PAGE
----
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Freeing Overseas Filipino Workers from Abuse

  • Published on
    February 14, 2018
  • News Source Image
  • Category:
    Domestic Slavery, Human Trafficking
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When the body of Joanna Daniela Dimapilis, a Filipino domestic worker, was found in a freezer in an abandoned apartment in Kuwait where she had worked for a Lebanese-Syrian couple, it sparked outrage.

The president of the Philippines, Rodrigo Duterte, exclaimed, “When will this inhumane treatment of our Filipino workers end? To the Kuwaiti government and all others, we seek and expect your assistance in this regard. We do not seek special treatment or privileges for our workers but we do expect respect for their dignity and basic human rights. Keep them free from harm. I implore you. I am pleading to all Arabs, the Filipino is no slave to anyone, anywhere, and everywhere.”

Writing for the Manila Bulletin, former senator Atty. Joey Lina, notes that abuse of Overseas Filipino Workers (OFWs) occurs around the world:

The sad plight of many OFWs has revealed many horror stories all these years, yet the exodus of Filipinos has continued. Every administration in the post-Marcos era has hoped foreign employment would only be a stop-gap measure to keep our economy afloat and enable people to survive financial hardships, and that the time will soon come when families would no longer have to be apart. But since the ‘90s, Filipinos have lived like modern-day gypsies. Go to the ends of the earth, there’s a Filipino.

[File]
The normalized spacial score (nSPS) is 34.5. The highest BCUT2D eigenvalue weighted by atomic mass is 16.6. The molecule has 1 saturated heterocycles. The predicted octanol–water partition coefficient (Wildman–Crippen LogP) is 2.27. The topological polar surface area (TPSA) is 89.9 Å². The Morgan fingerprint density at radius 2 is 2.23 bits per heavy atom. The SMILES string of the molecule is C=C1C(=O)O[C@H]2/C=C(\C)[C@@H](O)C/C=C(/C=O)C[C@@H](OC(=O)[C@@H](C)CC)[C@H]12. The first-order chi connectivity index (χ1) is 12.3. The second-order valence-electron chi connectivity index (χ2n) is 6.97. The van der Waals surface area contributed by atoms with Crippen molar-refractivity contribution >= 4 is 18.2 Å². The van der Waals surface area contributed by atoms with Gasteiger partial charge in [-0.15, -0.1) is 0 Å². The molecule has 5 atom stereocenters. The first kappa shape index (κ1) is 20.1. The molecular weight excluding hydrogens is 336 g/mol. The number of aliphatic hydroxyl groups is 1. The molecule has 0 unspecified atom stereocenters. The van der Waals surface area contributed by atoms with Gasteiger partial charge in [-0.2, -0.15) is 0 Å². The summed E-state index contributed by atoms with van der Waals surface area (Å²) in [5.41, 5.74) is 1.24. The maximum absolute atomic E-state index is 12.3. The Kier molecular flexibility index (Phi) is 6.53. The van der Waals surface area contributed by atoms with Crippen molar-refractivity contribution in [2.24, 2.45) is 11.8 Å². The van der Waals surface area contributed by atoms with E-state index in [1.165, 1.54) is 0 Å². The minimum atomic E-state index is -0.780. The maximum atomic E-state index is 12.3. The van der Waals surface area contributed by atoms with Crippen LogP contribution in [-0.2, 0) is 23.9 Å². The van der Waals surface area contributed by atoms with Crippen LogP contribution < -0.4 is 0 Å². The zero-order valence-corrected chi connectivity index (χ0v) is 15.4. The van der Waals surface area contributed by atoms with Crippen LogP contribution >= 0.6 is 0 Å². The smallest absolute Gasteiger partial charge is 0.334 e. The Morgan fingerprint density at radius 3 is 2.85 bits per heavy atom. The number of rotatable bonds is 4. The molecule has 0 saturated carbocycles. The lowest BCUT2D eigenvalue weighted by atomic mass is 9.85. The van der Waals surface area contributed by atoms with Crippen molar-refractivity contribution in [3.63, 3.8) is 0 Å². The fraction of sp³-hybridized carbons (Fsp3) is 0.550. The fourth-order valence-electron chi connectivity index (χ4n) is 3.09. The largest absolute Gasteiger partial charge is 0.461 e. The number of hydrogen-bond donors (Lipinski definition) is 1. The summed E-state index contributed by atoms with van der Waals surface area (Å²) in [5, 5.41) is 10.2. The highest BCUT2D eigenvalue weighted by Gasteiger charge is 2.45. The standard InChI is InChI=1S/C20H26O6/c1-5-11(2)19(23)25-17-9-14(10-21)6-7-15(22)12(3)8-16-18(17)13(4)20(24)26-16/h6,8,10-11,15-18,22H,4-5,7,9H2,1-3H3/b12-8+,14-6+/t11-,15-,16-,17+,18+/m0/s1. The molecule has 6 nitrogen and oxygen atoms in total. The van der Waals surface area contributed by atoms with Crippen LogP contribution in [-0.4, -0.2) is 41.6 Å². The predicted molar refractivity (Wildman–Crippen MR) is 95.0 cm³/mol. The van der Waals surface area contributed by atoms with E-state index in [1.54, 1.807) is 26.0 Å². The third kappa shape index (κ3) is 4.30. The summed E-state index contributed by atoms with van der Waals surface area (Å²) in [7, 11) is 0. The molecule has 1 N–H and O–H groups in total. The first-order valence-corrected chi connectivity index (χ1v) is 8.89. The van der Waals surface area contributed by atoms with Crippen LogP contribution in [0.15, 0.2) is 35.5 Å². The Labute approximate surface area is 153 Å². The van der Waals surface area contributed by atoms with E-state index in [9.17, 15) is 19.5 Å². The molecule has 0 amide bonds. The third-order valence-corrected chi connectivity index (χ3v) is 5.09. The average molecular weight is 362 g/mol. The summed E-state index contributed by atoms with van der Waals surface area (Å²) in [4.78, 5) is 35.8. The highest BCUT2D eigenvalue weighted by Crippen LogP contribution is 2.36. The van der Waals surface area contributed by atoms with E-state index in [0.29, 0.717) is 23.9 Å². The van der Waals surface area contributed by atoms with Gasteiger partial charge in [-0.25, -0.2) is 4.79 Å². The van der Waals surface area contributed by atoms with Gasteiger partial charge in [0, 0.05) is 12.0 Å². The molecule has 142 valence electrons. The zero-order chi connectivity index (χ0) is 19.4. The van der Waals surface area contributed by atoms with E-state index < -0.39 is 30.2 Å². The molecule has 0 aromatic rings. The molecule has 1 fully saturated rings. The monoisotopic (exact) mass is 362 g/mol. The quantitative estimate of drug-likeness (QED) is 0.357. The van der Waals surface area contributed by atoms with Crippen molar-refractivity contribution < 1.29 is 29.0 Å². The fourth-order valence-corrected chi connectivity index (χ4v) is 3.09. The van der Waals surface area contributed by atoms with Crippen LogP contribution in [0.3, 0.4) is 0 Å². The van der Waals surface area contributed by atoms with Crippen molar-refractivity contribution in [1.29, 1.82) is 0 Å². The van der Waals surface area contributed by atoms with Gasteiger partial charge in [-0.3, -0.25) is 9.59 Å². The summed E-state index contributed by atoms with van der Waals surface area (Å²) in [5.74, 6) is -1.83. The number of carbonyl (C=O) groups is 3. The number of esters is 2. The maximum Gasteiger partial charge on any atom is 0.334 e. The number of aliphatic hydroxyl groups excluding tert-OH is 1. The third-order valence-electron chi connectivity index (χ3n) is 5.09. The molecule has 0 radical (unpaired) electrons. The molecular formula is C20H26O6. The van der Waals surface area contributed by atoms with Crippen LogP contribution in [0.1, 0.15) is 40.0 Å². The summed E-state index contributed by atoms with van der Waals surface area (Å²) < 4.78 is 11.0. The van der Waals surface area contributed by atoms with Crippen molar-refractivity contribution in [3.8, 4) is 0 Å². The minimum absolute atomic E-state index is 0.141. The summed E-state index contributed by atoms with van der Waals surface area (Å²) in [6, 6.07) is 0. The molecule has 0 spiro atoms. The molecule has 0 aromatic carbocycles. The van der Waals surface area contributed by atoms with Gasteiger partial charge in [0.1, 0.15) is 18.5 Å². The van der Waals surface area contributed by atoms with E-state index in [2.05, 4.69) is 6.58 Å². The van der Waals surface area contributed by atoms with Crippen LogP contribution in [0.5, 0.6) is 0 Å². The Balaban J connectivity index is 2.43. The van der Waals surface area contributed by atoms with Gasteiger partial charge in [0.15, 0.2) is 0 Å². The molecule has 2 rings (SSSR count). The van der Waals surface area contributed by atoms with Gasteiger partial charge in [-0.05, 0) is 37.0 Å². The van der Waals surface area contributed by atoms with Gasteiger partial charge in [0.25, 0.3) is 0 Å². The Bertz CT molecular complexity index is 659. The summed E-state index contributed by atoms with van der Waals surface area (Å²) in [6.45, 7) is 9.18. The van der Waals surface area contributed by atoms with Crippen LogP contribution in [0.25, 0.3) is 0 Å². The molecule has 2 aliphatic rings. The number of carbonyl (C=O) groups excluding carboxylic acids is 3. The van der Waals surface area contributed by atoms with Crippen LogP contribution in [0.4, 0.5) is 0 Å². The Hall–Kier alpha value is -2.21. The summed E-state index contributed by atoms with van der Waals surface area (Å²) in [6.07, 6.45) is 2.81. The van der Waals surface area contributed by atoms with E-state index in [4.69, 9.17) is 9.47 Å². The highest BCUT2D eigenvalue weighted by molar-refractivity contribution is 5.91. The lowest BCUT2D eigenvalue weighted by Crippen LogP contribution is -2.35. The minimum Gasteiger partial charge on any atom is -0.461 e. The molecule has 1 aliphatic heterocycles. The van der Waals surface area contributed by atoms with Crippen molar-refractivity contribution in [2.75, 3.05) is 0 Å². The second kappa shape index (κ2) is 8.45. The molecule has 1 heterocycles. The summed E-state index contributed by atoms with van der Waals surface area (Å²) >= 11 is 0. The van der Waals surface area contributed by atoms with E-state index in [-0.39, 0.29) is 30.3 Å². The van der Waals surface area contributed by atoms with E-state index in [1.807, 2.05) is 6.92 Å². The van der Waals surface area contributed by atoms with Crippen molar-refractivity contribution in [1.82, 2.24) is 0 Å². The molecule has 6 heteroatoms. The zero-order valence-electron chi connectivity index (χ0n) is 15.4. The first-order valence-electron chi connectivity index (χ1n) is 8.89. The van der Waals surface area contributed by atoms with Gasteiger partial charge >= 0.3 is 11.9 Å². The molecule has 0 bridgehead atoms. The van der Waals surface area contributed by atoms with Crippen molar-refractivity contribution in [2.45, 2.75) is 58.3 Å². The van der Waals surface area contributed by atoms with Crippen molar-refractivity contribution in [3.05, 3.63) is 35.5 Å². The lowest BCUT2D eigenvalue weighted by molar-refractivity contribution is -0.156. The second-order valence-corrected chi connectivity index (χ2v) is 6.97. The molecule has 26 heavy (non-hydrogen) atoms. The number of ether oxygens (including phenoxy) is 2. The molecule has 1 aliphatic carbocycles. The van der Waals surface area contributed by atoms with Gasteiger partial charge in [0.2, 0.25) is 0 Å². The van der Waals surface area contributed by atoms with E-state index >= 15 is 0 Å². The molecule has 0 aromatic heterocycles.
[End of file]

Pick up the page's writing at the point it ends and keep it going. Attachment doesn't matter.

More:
By force of dire circumstances – severe shortage of local opportunities to make a decent living with the apparent failure of government and the private sector to sufficiently meet the ever-rising demand for jobs – more than 12 million Filipinos have been compelled to bite the bullet and seek their fortunes elsewhere in the world.

Still, as Lina explains, going abroad has its own challenges and migrants often face discrimination. In Hong Kong, for example, a Filipina domestic worker was denied permanent residency in 2013 even though she had worked in the city for 27 years. OFWs united in protest against a system that “seemed to treat maids an inferior caste” — after all, other foreigners became permanent residents there after only seven years.

Lina ultimately hopes to see the day that the Philippines can have stronger domestic growth so that its citizens do not have to leave in order to provide for their families. Yet with around 5,000 Filipinos leaving the country each day, this is far from becoming reality.


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Clara Mejares
Clara Mejares
5 years ago
Reply to  RDS

It’s simple; let all these so-called professionals stay in while these worker who works under them for their betterment get out of the country. Let’s see how the system would go. Hmm

Clara Mejares
Clara Mejares
5 years ago
Reply to  RDS

You are truly right. If FIlipino workers have to struggle seeking permanent residency in order to become a permanent worker in HK. So why bother working there? Moreover, if HK can’t give a permanent residency, even they do, major rights like security/privacy can’t be given also then theres no point hiring a hard worker and good-nature workers don’t you also think. And lastly, if HK just can’t give them these rights then they just don’t have to accept these maids or ‘common workers’ at all.

6 years ago

I feel compelled to explain the residency situation in Hong Kong. Domestic Helpers are granted a special visa to work, stating that they cannot seek residency in HK. They know this coming in, and if they aren’t okay with it, they are free to choose somewhere else to work. Residency is granted after 7 years to professionals & their families. A small, overcrowded territory like HK simply does not have the infrastructure to take in DH’s & their families. It’s practical – not prejudicial!

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